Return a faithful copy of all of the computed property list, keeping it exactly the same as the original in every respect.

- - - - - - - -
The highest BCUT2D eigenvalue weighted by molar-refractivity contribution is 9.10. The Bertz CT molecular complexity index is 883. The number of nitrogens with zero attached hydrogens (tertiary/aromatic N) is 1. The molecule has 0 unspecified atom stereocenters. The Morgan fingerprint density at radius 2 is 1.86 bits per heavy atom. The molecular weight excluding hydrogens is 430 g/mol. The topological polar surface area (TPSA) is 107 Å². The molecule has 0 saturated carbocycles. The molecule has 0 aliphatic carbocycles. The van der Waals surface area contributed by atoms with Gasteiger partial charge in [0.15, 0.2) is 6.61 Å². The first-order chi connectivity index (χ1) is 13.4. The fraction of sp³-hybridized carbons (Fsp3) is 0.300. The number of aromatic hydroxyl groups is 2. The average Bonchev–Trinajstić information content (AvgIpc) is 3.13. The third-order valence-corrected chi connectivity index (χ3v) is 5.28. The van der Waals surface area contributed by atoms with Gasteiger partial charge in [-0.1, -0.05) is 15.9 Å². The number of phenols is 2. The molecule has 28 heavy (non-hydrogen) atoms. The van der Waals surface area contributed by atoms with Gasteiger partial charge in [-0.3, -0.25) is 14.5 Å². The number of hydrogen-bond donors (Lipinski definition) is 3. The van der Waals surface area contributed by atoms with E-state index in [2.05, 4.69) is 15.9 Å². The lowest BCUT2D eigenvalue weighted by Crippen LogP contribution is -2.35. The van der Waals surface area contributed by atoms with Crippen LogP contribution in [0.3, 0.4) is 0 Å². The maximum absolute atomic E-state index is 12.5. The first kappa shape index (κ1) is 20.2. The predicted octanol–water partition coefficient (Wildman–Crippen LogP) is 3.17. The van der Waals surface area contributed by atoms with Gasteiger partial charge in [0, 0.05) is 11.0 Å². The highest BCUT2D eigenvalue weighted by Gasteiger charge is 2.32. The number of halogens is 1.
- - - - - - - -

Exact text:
The highest BCUT2D eigenvalue weighted by molar-refractivity contribution is 9.10. The Bertz CT molecular complexity index is 883. The number of nitrogens with zero attached hydrogens (tertiary/aromatic N) is 1. The molecule has 0 unspecified atom stereocenters. The Morgan fingerprint density at radius 2 is 1.86 bits per heavy atom. The molecular weight excluding hydrogens is 430 g/mol. The topological polar surface area (TPSA) is 107 Å². The molecule has 0 saturated carbocycles. The molecule has 0 aliphatic carbocycles. The van der Waals surface area contributed by atoms with Gasteiger partial charge in [0.15, 0.2) is 6.61 Å². The first-order chi connectivity index (χ1) is 13.4. The fraction of sp³-hybridized carbons (Fsp3) is 0.300. The number of aromatic hydroxyl groups is 2. The average Bonchev–Trinajstić information content (AvgIpc) is 3.13. The third-order valence-corrected chi connectivity index (χ3v) is 5.28. The van der Waals surface area contributed by atoms with Gasteiger partial charge in [-0.1, -0.05) is 15.9 Å². The number of phenols is 2. The molecule has 28 heavy (non-hydrogen) atoms. The van der Waals surface area contributed by atoms with Gasteiger partial charge in [-0.3, -0.25) is 14.5 Å². The number of hydrogen-bond donors (Lipinski definition) is 3. The van der Waals surface area contributed by atoms with E-state index in [2.05, 4.69) is 15.9 Å². The lowest BCUT2D eigenvalue weighted by Crippen LogP contribution is -2.35. The van der Waals surface area contributed by atoms with Crippen LogP contribution in [0.3, 0.4) is 0 Å². The maximum absolute atomic E-state index is 12.5. The first kappa shape index (κ1) is 20.2. The predicted octanol–water partition coefficient (Wildman–Crippen LogP) is 3.17. The van der Waals surface area contributed by atoms with Gasteiger partial charge in [0, 0.05) is 11.0 Å². The highest BCUT2D eigenvalue weighted by Gasteiger charge is 2.32. The number of halogens is 1.